Bacteria Monitoring

Many beaches around the country are monitored to protect the public from bacteria from human and animal feces that can cause illness in the form of ear, eye, nose, and gastro-intestinal infections. Children are especially susceptible to bacteria-borne illness. 
 
The Marine & Environmental Research Institute (MERI) monitors beaches in the Blue Hill area for Enterococcus bacteria in the water. MERI uses the same protocols as Maine Healthy Beaches program, and we provide this monitoring as a public service for free to the community since our area is too small to be monitored by that organization.  We use assessment parameters from the Federal Environmental Protection Agency (EPA).
 
Enteroccocus bacteria is an indicator for contamination from human and animal feces. The EPA advises people not to swim when monthly Enteroccocus counts average above 35 per 100 mL water. The most common sources of bacteria are sewage overflows, polluted stormwater runoff, sewage treatment plant malfunctions, boating wastes, malfunctioning septic systems, or other human practices. Higher levels of harmful bacteria are most likely to occur after heavy rain.
 
MERI tests water weekly at six coastal beaches in Blue Hill and Surry from July through September 2016. This website will be updated regularly with weekly sampling results and monthly average bacteria level results.  

Weekly Reports

Water Quality Monitoring Report - September 16 2016

Water Quality Monitoring Report - September 7 2016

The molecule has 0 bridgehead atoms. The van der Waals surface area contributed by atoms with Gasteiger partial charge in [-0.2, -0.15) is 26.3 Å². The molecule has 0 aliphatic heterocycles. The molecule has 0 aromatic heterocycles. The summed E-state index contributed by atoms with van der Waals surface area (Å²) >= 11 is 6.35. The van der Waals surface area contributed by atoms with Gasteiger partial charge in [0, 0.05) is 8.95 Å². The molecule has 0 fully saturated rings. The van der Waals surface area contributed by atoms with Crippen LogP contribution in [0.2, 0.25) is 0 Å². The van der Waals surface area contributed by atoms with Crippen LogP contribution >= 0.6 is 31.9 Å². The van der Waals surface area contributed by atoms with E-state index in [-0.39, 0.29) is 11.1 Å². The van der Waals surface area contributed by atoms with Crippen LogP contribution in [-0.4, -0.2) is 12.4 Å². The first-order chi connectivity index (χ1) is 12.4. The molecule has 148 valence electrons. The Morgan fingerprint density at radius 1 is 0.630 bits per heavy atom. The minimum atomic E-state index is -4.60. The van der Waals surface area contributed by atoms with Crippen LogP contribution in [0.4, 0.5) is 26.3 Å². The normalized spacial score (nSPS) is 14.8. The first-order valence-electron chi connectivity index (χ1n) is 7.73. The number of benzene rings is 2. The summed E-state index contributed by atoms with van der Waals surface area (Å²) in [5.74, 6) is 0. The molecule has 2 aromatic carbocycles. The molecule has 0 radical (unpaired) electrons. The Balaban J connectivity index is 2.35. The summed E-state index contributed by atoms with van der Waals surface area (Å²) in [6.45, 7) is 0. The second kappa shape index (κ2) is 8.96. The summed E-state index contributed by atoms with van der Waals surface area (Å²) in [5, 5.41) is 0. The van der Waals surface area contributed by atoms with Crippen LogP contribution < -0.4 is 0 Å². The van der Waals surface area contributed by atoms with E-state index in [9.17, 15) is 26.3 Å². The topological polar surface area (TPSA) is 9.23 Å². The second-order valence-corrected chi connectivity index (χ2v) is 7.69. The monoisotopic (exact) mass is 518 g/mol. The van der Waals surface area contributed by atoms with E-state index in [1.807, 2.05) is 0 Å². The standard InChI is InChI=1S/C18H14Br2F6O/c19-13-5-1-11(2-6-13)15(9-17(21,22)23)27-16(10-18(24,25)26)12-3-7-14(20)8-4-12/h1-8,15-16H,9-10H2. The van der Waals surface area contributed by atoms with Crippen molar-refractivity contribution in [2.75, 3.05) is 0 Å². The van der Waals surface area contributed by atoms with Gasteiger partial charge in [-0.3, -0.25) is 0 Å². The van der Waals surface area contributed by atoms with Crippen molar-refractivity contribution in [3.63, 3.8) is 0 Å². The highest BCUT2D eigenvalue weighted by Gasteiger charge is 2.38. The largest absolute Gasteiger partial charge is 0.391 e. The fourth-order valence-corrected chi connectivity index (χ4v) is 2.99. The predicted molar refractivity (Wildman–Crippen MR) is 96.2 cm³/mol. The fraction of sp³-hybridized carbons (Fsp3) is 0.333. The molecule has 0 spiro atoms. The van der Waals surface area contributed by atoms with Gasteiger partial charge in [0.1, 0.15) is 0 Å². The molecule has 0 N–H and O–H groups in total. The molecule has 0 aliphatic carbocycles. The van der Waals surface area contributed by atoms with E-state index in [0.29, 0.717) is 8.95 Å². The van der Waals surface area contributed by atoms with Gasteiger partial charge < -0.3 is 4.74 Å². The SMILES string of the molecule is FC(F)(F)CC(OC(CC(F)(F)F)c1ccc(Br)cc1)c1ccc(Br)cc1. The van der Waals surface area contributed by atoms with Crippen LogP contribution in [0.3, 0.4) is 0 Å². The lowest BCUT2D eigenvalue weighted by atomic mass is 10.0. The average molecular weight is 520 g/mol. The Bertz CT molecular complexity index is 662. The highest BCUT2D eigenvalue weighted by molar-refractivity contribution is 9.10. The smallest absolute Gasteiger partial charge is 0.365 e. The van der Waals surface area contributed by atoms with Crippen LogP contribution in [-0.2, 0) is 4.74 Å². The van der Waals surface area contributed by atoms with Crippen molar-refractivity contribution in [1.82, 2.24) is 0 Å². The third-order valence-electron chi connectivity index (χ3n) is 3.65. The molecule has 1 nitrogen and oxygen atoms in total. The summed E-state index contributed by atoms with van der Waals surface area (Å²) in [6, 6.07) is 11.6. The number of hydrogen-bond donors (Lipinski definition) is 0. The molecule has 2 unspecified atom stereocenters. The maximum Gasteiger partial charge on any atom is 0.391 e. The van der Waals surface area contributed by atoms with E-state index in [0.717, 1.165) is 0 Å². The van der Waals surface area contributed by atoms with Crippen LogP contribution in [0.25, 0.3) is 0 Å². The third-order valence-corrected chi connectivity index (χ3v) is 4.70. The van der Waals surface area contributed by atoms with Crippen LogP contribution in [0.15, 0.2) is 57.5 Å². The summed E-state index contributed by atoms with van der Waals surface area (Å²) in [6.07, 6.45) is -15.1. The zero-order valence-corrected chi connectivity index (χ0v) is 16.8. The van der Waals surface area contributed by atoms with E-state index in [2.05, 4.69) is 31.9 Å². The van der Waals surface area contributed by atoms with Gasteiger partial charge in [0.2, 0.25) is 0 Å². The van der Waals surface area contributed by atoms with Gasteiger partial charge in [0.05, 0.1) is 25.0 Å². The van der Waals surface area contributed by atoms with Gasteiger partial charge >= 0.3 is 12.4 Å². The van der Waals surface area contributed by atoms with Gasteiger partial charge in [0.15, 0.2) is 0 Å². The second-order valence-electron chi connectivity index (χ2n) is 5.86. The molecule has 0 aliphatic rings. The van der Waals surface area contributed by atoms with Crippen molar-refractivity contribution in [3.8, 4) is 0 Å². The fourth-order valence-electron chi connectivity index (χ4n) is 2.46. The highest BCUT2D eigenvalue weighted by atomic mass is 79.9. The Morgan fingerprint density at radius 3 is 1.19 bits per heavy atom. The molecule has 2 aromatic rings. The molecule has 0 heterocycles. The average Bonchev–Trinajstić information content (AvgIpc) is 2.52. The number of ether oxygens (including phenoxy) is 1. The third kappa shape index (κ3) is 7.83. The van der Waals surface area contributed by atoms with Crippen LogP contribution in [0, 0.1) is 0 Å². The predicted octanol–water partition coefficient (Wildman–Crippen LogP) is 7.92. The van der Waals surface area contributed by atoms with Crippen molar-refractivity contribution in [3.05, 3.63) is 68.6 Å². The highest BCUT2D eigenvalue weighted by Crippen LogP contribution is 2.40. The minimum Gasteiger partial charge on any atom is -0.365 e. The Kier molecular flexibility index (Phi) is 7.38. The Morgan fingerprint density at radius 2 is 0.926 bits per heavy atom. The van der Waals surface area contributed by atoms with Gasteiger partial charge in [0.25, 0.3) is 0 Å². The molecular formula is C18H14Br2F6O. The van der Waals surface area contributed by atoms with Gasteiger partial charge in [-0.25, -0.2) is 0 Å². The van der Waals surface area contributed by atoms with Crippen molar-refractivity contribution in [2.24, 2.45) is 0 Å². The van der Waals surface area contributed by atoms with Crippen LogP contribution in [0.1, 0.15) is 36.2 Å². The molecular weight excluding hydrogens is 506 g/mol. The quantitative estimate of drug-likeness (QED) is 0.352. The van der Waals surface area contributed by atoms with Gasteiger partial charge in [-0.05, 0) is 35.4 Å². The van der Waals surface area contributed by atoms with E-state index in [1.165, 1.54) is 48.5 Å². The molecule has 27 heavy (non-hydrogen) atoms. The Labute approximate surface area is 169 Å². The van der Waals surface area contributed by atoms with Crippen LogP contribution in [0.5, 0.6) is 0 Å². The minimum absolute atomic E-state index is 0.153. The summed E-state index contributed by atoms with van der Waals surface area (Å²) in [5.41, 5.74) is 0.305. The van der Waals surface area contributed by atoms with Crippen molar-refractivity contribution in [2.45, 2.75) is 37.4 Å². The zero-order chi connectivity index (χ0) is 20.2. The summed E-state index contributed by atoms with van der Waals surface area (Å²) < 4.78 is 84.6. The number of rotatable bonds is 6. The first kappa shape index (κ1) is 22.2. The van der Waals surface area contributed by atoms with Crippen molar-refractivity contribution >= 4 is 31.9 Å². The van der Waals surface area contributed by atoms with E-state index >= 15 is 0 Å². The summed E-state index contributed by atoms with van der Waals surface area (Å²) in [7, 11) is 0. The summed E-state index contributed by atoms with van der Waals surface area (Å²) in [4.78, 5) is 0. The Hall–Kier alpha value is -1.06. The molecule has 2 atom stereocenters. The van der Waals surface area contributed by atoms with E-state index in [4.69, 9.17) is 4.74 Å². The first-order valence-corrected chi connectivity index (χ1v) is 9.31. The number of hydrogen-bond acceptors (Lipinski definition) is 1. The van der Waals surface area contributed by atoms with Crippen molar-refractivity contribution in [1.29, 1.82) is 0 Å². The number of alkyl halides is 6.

Water Quality Monitoring Report - August 31 2016

Water Quality Monitoring Report - August 24 2016

Water Quality Monitoring Report - August 18 2016

Water Quality Monitoring Report - August 8 2016

Water Quality Monitoring Report - August 3 2016

Water Quality Monitoring Report - July 20 2016

​Water Quality Monitoring Report - July 7 2016
 

Frequently Asked Questions about Beach Bacteria 

1. How often are you testing?
When beaches exceed the monthly average, MERI increases its testing from bi-weekly a weekly basis. Test results are available approx. 36-48 hours after sampling.
 
2. What procedures do you follow?
MERI uses the same protocols as Maine Healthy Beaches program, which uses EPA criteria to determine whether beaches are safe for swimming. We provide this monitoring as a public service since our area is too small to be monitored by that organization. 
 
3. Will the beach be closed?
The Town of Blue Hill iinvestigates possible sources of bacteria and will post appropriate warning signs at beaches where there is a health concern for the public.
 
4. Where are your reporting results?
MERI reports bacteria test results to the Town of Blue Hill. We will post our monitoring results on the MERI website on a weekly basis. Please visit meriresearch.org and facebook.com/MarineEnvironmentalResearchInstitute for updated information.